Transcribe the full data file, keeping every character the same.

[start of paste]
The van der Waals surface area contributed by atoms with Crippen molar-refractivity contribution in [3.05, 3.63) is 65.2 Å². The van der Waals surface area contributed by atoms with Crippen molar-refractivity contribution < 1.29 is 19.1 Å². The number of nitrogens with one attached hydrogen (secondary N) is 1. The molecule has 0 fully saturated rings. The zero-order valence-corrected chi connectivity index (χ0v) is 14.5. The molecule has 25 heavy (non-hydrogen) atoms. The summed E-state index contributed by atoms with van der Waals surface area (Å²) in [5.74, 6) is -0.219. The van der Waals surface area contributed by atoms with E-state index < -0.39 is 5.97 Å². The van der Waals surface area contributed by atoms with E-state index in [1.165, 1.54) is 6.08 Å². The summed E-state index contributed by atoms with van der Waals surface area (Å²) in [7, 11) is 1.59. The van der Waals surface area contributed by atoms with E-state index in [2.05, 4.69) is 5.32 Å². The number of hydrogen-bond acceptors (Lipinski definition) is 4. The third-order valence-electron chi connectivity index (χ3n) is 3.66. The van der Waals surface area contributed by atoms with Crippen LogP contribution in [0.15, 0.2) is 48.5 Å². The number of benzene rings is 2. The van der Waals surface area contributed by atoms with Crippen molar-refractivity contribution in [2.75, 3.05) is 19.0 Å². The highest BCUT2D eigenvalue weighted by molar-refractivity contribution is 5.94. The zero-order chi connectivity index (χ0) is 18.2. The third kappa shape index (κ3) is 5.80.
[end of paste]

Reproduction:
The van der Waals surface area contributed by atoms with Crippen molar-refractivity contribution in [3.05, 3.63) is 65.2 Å². The van der Waals surface area contributed by atoms with Crippen molar-refractivity contribution < 1.29 is 19.1 Å². The number of nitrogens with one attached hydrogen (secondary N) is 1. The molecule has 0 fully saturated rings. The zero-order valence-corrected chi connectivity index (χ0v) is 14.5. The molecule has 25 heavy (non-hydrogen) atoms. The summed E-state index contributed by atoms with van der Waals surface area (Å²) in [5.74, 6) is -0.219. The van der Waals surface area contributed by atoms with E-state index < -0.39 is 5.97 Å². The van der Waals surface area contributed by atoms with E-state index in [1.165, 1.54) is 6.08 Å². The summed E-state index contributed by atoms with van der Waals surface area (Å²) in [7, 11) is 1.59. The van der Waals surface area contributed by atoms with E-state index in [2.05, 4.69) is 5.32 Å². The number of hydrogen-bond acceptors (Lipinski definition) is 4. The third-order valence-electron chi connectivity index (χ3n) is 3.66. The van der Waals surface area contributed by atoms with Crippen LogP contribution in [0.15, 0.2) is 48.5 Å². The number of benzene rings is 2. The van der Waals surface area contributed by atoms with Crippen molar-refractivity contribution in [2.75, 3.05) is 19.0 Å². The highest BCUT2D eigenvalue weighted by molar-refractivity contribution is 5.94. The zero-order chi connectivity index (χ0) is 18.2. The third kappa shape index (κ3) is 5.80.